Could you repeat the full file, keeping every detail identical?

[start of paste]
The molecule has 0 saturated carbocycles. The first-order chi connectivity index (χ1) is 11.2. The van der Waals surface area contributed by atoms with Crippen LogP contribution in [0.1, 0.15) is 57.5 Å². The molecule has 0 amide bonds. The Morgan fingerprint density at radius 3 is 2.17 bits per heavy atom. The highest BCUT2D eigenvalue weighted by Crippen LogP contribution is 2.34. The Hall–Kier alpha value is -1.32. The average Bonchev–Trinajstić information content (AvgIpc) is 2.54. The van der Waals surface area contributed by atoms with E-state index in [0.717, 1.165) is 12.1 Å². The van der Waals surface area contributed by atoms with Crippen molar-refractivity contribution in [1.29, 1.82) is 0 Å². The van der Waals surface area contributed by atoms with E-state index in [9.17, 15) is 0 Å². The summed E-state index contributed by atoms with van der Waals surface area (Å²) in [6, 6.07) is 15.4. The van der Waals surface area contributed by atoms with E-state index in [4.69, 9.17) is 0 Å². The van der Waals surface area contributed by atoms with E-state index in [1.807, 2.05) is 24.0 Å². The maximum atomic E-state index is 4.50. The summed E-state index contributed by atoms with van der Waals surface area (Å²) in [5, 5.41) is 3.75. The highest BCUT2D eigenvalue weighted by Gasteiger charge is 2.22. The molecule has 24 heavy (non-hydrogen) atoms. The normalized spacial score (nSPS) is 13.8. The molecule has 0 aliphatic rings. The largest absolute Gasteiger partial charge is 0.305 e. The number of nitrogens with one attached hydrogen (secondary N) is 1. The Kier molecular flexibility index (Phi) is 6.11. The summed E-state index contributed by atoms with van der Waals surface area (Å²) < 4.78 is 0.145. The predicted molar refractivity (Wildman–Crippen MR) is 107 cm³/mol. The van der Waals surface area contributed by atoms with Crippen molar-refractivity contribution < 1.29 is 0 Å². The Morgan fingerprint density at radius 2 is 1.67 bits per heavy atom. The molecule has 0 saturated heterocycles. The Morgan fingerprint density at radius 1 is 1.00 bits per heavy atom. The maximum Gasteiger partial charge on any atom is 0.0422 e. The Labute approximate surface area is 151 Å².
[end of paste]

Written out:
The molecule has 0 saturated carbocycles. The first-order chi connectivity index (χ1) is 11.2. The van der Waals surface area contributed by atoms with Crippen LogP contribution in [0.1, 0.15) is 57.5 Å². The molecule has 0 amide bonds. The Morgan fingerprint density at radius 3 is 2.17 bits per heavy atom. The highest BCUT2D eigenvalue weighted by Crippen LogP contribution is 2.34. The Hall–Kier alpha value is -1.32. The average Bonchev–Trinajstić information content (AvgIpc) is 2.54. The van der Waals surface area contributed by atoms with E-state index in [0.717, 1.165) is 12.1 Å². The van der Waals surface area contributed by atoms with Crippen molar-refractivity contribution in [1.29, 1.82) is 0 Å². The van der Waals surface area contributed by atoms with E-state index in [9.17, 15) is 0 Å². The summed E-state index contributed by atoms with van der Waals surface area (Å²) in [6, 6.07) is 15.4. The van der Waals surface area contributed by atoms with E-state index in [4.69, 9.17) is 0 Å². The van der Waals surface area contributed by atoms with E-state index in [1.807, 2.05) is 24.0 Å². The maximum atomic E-state index is 4.50. The summed E-state index contributed by atoms with van der Waals surface area (Å²) in [5, 5.41) is 3.75. The highest BCUT2D eigenvalue weighted by Gasteiger charge is 2.22. The molecule has 24 heavy (non-hydrogen) atoms. The normalized spacial score (nSPS) is 13.8. The molecule has 0 aliphatic rings. The largest absolute Gasteiger partial charge is 0.305 e. The number of nitrogens with one attached hydrogen (secondary N) is 1. The Kier molecular flexibility index (Phi) is 6.11. The summed E-state index contributed by atoms with van der Waals surface area (Å²) < 4.78 is 0.145. The predicted molar refractivity (Wildman–Crippen MR) is 107 cm³/mol. The van der Waals surface area contributed by atoms with Crippen molar-refractivity contribution < 1.29 is 0 Å². The Morgan fingerprint density at radius 2 is 1.67 bits per heavy atom. The molecule has 0 saturated heterocycles. The Morgan fingerprint density at radius 1 is 1.00 bits per heavy atom. The maximum Gasteiger partial charge on any atom is 0.0422 e. The Labute approximate surface area is 151 Å².